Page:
A. To be expected
    B. Against God, not us
    C. God is more powerful

Conclusion, vv13-14
We will find people who want to listen

Please add your comments on this week’s topic. We learn best when we learn in community.

Do you have a question about teaching the Bible? Is it theological, technical, practical? Send me your questions or suggestions. Here’s the email: malcolm@malcolmcox.org.

If you’d like a copy of my free eBook on spiritual disciplines, “How God grows His people”, sign up at my website: http://www.malcolmcox.org.

Please pass the link on, subscribe, leave a review.

“Worship the LORD with gladness; come before him with joyful songs.”

(Psalms 100:2 NIV11)

God bless, Malcolm

PS: You might also be interested in my book: “An elephant’s swimming pool”, a devotional look at the Gospel of John

“How to be an Antioch church”, Acts 11.19-30

Malcolm Cox, Thames Valley churches of Christ

“How to be an Antioch church”, Acts 11.19-30

Introduction, vv19-21

  • Third largest city in Roman Empire at the time (after Rome and Alexandria). Pop around 500,000.
  • Centre for admin of Syria.
  • Famous for lax morals
  • At centre of events from here to Acts 14.28.
  • Cosmopolitan city: many Jews and Gentiles.

1. sPeak words of encouragement, vv22-24

Gentiles already converted, but individuals (Ethiopian; Cornelius). What’s new is the scale of Gentile conversions.

A. Observe/listen what God is doing
Barnabas had the spiritual insight to recognise that God’s plan was being fulfilled at Antioch.

B. Speak words of encouragement
If we cannot speak words of encouragement recognising, noticing what God is doing in each other’s lives, it means we don’t know each other well enough yet.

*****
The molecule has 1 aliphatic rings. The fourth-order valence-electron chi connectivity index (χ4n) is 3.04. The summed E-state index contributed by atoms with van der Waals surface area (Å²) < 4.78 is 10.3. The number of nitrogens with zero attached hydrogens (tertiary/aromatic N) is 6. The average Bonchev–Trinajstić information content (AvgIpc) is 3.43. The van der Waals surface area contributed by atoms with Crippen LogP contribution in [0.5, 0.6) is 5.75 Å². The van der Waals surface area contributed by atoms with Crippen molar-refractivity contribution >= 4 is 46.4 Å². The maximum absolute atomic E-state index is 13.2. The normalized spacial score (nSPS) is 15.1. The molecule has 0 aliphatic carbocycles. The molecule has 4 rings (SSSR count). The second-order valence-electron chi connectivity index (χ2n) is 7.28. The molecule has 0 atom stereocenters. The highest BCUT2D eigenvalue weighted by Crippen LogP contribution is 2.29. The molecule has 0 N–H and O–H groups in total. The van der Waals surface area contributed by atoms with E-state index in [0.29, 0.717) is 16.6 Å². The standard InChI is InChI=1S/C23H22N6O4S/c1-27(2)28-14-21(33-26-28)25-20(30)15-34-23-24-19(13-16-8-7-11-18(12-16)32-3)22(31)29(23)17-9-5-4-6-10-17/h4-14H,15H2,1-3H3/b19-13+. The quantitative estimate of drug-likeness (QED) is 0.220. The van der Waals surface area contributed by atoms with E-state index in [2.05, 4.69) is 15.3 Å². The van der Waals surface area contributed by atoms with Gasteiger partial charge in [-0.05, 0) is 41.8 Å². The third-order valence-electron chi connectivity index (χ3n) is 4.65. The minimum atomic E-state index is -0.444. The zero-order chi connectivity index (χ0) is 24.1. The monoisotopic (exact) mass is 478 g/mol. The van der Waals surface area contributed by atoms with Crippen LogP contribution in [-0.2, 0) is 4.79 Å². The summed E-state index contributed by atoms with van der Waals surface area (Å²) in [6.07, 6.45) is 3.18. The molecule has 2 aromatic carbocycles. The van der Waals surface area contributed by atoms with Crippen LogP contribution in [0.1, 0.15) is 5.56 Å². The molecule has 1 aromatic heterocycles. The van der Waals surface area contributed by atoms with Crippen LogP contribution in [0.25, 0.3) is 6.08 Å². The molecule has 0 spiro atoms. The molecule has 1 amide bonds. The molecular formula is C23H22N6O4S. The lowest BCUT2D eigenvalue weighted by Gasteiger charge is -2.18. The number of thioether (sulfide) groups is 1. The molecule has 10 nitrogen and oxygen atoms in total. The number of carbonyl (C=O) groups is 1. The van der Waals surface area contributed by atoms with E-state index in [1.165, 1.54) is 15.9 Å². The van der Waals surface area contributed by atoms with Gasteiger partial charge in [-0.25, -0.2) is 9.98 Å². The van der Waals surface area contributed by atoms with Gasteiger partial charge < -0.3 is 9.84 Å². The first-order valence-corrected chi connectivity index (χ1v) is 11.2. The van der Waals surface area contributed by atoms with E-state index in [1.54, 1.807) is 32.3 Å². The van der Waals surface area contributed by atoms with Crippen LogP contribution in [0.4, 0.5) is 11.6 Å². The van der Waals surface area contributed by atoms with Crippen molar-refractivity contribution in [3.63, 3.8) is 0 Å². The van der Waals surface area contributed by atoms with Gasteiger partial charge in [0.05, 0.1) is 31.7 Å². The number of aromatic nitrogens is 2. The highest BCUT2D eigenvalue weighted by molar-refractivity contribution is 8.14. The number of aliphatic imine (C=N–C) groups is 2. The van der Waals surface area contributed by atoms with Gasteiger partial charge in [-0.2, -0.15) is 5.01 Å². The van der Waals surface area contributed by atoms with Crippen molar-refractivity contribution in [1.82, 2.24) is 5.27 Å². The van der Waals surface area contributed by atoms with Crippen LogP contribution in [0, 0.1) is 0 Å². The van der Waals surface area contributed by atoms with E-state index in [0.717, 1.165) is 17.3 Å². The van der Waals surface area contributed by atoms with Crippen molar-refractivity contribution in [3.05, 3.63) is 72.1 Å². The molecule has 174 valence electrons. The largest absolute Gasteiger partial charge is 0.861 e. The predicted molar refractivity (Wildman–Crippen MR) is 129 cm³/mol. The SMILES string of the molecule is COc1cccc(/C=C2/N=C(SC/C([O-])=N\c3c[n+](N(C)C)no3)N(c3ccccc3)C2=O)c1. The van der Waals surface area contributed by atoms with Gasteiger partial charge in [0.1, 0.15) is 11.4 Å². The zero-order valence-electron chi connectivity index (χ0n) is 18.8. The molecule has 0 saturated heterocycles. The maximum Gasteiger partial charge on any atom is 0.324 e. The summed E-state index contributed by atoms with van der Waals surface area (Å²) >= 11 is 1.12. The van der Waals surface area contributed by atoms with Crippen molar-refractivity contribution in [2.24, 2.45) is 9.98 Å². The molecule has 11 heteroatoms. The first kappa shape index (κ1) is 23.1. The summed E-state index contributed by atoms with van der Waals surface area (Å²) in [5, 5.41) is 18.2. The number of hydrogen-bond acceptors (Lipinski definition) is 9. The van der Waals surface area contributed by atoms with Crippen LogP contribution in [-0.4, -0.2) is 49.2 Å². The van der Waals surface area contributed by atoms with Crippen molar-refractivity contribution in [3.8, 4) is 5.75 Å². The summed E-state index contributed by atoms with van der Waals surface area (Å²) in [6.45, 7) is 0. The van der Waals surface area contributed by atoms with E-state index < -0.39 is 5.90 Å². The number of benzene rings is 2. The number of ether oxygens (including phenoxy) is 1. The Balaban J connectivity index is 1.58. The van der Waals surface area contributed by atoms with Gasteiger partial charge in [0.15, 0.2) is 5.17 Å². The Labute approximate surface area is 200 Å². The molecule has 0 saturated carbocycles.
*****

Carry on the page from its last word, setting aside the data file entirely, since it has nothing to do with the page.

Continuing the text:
C. God brings increase trust/faith
Making disciples
The effect of Barnabas’ encouragement was to pour petrol on the fires of their faith and zeal.

2. Partner with a friend, vv25-26

2 x 2 was the method of Jesus
“To look” – Word implies it was hard.

A. Find a partner not a problem
When task overwhelming
When lonely
Take initiative, not wait for someone else

B. Someone different from you
Realisation that one reason I do not do this is because I now know people’s problems!

C. Active in service together
Making/maturing disciples together.
Creates unity

3. Provide practical help vv27-30

  • Successive poor harvests in various parts of the Roman Empire at this time.
  • Claudius, 41-54 AD
  • The famine was not just in Judea, but could effect the Antiochean disciples too. Their heart is to help others not to worry about their own vulnerability.
  • The Antiochan disciples take up money in faith that the prophecy will be fulfilled and send the money in advance of the famine so that the Judean disciples can buy up food in advance.
  • That is a significant step of faith and trust (especially since the prophet had come from Jerusalem in the first place).

A. Listen to needs
Emotional; spiritual; material

B. Respond
Initiative

C. Sacrifice
Time/money

Conclusion

IMAGINE
Life living like this
Church like this
Impact on neighbourhood

  • sPeak words of encouragement
  • Partner in the Gospel
  • Provide practical help

Please add your comments on this week’s topic. We learn best when we learn in community.

Do you have a question about teaching the Bible? Is it theological, technical, practical? Send me your questions or suggestions. Here’s the email: malcolm@malcolmcox.org.

If you’d like a copy of my free eBook on spiritual disciplines, “How God grows His people”, sign up at my website.

Please pass the link on, subscribe, leave a review.

“Worship the LORD with gladness; come before him with joyful songs.” (Psalms 100:2 NIV11)

God bless, Malcolm

PS: You might also be interested in my book: “An elephant’s swimming pool”, a devotional look at the Gospel of John

“Jonah – the prophet who hated the God who loved”

Malcolm Cox, sermon for the Watford church of Christ

Jonah
The subversive story of a rebellious prophet who hates God for loving his enemies.

  • Why does Jonah run?
  • Why does Jonah tell the sailers to kill him?